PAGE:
I think most of us want to feel we have some sense of control over our lives. There are some people, I suppose, who are totally able to take events and circumstances 'as they come', having no desire or need for any degree of self-determination. But I think most people have some measure of desire to engage their WILL to determine - at least to some degree - how their life maps out.
And when our master plan (or key elements of it) doesn't materialize, we might be tempted to hold a 'master planner' responsible. While I recognize that some people don't believe in a master planner at all, because I do, I can't help wondering if some of the people who deny the existence of a master planner do so as a way of getting back at him for not allowing their desires to be satisfied. But that's a debate that might be better explored some other time or place...
(And of course I hope any atheists or agnostics will forgive me for my ruminations.)
So far in this series, I've talked about forgiving ourselves and our families. But what about "GOD"? If there is a master of the universe, why doesn't he make things pleasant all of the time? Why do good things happen to bad people, and bad things happen to good people? And why don't I get my way all of the time (I'm not being entirely facetious)?
Whether we view God as malevolent or benevolent, or not view him (or her?) at all, I believe there is within us an in-born sense that we cannot control everything and when something occurs within our frame of reference that is really unjust we rail! The death of our child, the agony of personal failure, a holocaust or a natural disaster triggers in most of us some kind of disillusionment, shock, feeling of helplessness that becomes anger or despondency. "9/11" triggered a type of grief around a nation and throughout the world that has seen no equal before or since. The aftermath of tsunamis and hurricanes bring with the pain incredible acts of generosity and care. But the 'Where was God?' question echoes throughout society.
I'm not intending to address the theology of God but rather the sense that there is a universal experience of helplessness among humanity that sometimes turns it's face to the sky and says, 'Why is this happening?!' in anger and bitterness. So, what do we do with anger and resentment that cannot change a situation, but that will change us if we don't find forgiveness? How do we forgive 'fate', God, or that invisible entity that chooses to allow bad things to happen?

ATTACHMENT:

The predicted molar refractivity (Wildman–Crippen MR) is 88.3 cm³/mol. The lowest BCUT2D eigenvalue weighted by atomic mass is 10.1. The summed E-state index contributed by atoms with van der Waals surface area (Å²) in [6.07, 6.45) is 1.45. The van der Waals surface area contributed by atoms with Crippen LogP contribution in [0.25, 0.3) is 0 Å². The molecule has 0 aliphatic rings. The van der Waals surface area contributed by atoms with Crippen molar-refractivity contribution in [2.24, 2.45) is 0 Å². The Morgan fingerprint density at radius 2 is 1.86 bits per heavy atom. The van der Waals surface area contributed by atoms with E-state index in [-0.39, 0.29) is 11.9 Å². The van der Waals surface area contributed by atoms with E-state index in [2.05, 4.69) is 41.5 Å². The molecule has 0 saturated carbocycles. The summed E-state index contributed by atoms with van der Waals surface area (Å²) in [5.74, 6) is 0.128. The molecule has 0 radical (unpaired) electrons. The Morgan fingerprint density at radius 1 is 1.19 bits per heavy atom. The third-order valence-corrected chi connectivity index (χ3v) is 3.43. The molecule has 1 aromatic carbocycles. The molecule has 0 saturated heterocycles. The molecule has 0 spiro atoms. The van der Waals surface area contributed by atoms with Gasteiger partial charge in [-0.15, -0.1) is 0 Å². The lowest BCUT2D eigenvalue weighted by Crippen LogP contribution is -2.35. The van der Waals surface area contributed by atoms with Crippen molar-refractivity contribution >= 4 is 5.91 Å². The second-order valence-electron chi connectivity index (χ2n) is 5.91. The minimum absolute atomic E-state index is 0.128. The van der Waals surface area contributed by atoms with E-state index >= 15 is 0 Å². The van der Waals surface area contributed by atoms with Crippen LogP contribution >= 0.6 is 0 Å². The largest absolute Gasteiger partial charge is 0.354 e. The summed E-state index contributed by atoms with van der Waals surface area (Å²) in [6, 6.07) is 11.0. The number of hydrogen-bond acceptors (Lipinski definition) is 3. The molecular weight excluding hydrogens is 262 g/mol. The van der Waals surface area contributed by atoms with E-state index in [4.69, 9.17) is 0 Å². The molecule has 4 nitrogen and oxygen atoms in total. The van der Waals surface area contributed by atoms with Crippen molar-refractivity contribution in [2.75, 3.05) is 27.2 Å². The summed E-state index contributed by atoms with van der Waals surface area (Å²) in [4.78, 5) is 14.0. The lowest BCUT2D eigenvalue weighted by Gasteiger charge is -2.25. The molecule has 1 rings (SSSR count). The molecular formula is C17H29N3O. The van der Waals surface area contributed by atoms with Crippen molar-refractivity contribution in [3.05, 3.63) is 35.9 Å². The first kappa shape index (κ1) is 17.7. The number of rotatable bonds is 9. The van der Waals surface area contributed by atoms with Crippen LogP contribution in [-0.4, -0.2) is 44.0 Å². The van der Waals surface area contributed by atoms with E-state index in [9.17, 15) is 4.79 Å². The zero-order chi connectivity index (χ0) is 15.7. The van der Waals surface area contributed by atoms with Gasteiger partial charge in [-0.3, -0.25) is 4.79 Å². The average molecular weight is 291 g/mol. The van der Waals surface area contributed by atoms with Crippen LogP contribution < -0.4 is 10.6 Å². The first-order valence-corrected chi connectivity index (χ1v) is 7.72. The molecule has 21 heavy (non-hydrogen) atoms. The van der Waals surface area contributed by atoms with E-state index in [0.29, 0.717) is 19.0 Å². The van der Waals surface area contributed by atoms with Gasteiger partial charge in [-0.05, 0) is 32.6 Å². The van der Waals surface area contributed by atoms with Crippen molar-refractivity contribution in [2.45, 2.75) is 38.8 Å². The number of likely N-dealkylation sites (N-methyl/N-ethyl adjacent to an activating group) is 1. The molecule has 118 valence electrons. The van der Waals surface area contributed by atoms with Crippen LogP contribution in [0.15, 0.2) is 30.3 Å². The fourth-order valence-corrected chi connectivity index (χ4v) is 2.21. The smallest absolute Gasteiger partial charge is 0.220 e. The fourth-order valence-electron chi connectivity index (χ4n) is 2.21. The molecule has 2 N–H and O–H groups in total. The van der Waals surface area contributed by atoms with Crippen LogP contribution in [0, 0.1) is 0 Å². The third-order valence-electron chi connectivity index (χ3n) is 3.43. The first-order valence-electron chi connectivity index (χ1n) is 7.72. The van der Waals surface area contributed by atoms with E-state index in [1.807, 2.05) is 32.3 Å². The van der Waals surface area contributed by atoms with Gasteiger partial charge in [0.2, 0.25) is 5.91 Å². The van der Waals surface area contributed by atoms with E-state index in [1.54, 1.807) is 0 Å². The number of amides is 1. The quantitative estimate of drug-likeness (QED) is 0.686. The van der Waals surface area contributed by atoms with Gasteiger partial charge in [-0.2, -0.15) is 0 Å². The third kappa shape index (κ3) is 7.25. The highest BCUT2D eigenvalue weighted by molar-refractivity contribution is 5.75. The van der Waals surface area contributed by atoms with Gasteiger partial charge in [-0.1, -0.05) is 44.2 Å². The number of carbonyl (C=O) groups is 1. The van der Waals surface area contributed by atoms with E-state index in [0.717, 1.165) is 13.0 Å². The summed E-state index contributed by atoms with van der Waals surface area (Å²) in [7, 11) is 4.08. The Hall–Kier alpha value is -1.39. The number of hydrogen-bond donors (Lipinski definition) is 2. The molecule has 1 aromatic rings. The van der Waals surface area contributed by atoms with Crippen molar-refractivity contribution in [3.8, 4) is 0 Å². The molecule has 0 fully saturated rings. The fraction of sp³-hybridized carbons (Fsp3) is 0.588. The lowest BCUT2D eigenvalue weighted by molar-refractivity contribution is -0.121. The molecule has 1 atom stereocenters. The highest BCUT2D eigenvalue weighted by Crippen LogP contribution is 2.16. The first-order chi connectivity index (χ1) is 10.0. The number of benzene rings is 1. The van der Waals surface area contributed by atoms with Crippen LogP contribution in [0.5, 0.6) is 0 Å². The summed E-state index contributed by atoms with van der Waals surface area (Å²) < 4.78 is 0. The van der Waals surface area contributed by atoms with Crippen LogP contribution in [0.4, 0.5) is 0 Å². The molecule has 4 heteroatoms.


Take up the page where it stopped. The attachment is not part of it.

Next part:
I say, quite honestly, that it isn't for us to forgive in these instances, but that it is incredibly audacious to think we can see the end from the beginning and even make an assessment. I say, we need in those circumstances to grieve but not to hold on to fury - because that will eat us! We need to ask "Why?" but then to accept we may never receive an answer.
I hadn't expected to write this post - in a way it's a bit of a digression. But as I re-read the previous post it occurred to me that bitterness, which sits very close to unforgiveness, can settle in even when we experience situations at arm's length: situations such as natural disasters, foreign wars, or the actions of a political party or politician. To cope, we may have a target and aim our blame. And if there isn't a human to blame we may make a target of 'God'. But we do this at our peril... not because fire may strike us down! But because the fire within us can consume our minds and our hearts and make us hard, cold or cynical. And it's my belief that cynicism is soul destroying - crushing love, hope and joy.
So, my take on forgiving events or an entity larger than our own humanity - whether it be an earthly entity or a divine one - is to measure our anger and let it go. Turn it to generous acts which can make a difference to those who suffer the consequences of the disaster, or graciously receive the generosity of others if we are the victims. But turning it to fury that rails but cannot be resolved serves no ultimate purpose and eats away at us, slowly, imperceptibly perhaps. Inevitably, we who remain in this state, are consumed by our own hostility.
I've been a bit nervy perhaps this week, but aiming to touch on a reality we all face.
Always there is 'tomorrow' - and courage does it's part to get us there. Though trite, when Scarlett O'Hara said on the brink of divorce, "Tomorrow is another day" she was quite right in her awareness that time does bring the hope of restoration and healing.
Best to you 'til next Thursday...
|Sunrise in Winter by Sarah Tun|